Why Field Service Organizations Should Embrace BYOD
After automating and optimizing scheduling, many of our customers see the greatest productivity gains and cost savings by implementing a mobile strategy. For companies with mobile workers and field service technicians, these gains occur through easy communication with each other and the back office. One example that many customers cite is the ability to gather customer data and billing information on-site and instantly transmit that information to the office, expediting the process, and ensuring high levels of accuracy.
How can your service organization take advantage of mobile trends? One way is to move to a bring-your-own-device (BYOD) model. The BYOD trend is making significant inroads in the business world and the shift of more and more offices to veritable digital workplaces is inevitable as mobile devices become more integrated within our daily lives. The growing popularity of BYOD also stems from businesses’ desire to embrace flexible working and cloud-based collaborations and the best way to get ready for the changes and growth BYOD is yet to face is to gain insight into the needs of their employees’ and how and where they work, according to market researcher Forrester.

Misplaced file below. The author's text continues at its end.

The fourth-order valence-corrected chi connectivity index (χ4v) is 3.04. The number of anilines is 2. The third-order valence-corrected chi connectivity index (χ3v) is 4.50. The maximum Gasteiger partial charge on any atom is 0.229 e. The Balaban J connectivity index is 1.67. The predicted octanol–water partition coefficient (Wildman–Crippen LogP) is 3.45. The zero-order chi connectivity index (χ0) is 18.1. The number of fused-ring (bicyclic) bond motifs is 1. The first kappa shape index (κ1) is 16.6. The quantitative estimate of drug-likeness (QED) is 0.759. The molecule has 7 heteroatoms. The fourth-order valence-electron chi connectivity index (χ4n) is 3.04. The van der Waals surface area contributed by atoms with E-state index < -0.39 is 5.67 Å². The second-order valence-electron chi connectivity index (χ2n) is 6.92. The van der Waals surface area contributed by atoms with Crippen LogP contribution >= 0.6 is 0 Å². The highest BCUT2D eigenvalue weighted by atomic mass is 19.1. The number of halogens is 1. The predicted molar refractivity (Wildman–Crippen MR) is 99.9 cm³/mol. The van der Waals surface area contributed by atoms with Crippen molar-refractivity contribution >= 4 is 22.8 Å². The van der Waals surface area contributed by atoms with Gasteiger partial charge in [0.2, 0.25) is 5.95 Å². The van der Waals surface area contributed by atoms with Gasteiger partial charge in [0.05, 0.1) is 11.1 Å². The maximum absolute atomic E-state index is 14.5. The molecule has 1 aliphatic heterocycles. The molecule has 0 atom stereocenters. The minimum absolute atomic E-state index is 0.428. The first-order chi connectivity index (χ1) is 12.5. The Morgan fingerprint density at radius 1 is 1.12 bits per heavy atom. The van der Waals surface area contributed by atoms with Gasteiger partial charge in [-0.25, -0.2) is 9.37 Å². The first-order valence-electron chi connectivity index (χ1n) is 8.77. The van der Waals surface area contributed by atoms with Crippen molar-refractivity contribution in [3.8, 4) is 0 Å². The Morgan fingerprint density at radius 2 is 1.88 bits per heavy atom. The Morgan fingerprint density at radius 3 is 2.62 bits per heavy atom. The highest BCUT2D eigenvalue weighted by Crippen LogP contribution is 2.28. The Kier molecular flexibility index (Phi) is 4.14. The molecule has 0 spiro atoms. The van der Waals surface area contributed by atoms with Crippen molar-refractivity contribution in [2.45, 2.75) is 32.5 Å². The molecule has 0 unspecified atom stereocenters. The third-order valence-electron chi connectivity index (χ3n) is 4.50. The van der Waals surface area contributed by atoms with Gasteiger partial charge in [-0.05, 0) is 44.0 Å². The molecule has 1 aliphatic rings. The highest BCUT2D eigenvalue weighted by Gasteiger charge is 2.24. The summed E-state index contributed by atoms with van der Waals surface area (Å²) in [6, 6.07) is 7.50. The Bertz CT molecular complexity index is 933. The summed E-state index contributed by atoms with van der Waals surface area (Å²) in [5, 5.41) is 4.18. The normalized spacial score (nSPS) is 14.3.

BYOD uptake is just getting started, according to Forrester’s report “Mobile Workforce Adoption Trends.” So far, BYOD has been finding expression in allowing staff members to use devices they choose on their own for work. The researcher warns that going forward, this is about to change and a crossover point may be reached in the near future where businesses will start to pay for the mobile devices used by their workers.
Forrester established that “anytime, anywhere” workers made up 29% of the global workforce in 2012 against 23% the previous year.
“Anytime, anywhere” employees are those who use three or more devices to perform their tasks, who work from several locations and use numerous apps. According to the study, this trend in worker behavior is yet to expand, as tablet use for work and home is seen staging a three-fold increase to 905 million units by 2017.
All of these figures point to the conclusion that firms should have “a very deep marketing understanding of who your employees are and what they use technology for” to be ready to meet the challenges BYOD will bring, Forrester said.
Of those questioned, 64% said that they use smartphones at their work desks, 69% use them at home and another 64% keep them close while traveling. When asked about their device preferences, 33% of employers stated that they would like to have an iPhone as their next work device, 32% chose a Windows-based tablet and 36% stated that they would be ready to cover part of the cost of a device they pick themselves, which, for Forrester, translates into a desire for owning a MacBook or iMac.